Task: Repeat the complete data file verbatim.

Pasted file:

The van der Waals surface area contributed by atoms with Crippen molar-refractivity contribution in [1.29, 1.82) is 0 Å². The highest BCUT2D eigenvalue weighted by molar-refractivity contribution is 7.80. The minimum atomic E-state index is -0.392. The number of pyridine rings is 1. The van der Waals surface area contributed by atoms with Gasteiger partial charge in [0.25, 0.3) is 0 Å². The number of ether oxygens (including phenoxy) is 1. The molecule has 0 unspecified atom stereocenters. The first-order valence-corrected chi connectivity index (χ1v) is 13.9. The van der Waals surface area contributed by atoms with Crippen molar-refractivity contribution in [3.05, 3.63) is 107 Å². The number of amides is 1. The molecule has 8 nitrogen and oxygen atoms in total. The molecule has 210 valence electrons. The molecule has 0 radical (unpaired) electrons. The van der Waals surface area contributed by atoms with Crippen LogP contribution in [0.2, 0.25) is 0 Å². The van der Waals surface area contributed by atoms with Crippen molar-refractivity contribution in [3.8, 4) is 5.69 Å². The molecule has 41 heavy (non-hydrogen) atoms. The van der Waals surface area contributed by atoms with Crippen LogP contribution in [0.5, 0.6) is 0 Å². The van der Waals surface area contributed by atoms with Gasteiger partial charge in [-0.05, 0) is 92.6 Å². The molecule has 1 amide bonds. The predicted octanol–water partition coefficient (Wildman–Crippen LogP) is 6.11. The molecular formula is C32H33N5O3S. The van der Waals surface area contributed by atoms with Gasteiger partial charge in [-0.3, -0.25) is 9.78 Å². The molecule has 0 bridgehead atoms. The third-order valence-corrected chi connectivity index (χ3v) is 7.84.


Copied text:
The van der Waals surface area contributed by atoms with Crippen molar-refractivity contribution in [1.29, 1.82) is 0 Å². The highest BCUT2D eigenvalue weighted by molar-refractivity contribution is 7.80. The minimum atomic E-state index is -0.392. The number of pyridine rings is 1. The van der Waals surface area contributed by atoms with Gasteiger partial charge in [0.25, 0.3) is 0 Å². The number of ether oxygens (including phenoxy) is 1. The molecule has 0 unspecified atom stereocenters. The first-order valence-corrected chi connectivity index (χ1v) is 13.9. The van der Waals surface area contributed by atoms with Crippen molar-refractivity contribution in [3.05, 3.63) is 107 Å². The number of amides is 1. The molecule has 8 nitrogen and oxygen atoms in total. The molecule has 210 valence electrons. The molecule has 0 radical (unpaired) electrons. The van der Waals surface area contributed by atoms with Crippen LogP contribution in [0.2, 0.25) is 0 Å². The van der Waals surface area contributed by atoms with Crippen molar-refractivity contribution in [3.8, 4) is 5.69 Å². The molecule has 41 heavy (non-hydrogen) atoms. The van der Waals surface area contributed by atoms with Crippen LogP contribution in [0.5, 0.6) is 0 Å². The van der Waals surface area contributed by atoms with Gasteiger partial charge in [-0.05, 0) is 92.6 Å². The molecule has 1 amide bonds. The predicted octanol–water partition coefficient (Wildman–Crippen LogP) is 6.11. The molecular formula is C32H33N5O3S. The van der Waals surface area contributed by atoms with Gasteiger partial charge in [-0.3, -0.25) is 9.78 Å². The molecule has 0 bridgehead atoms. The third-order valence-corrected chi connectivity index (χ3v) is 7.84.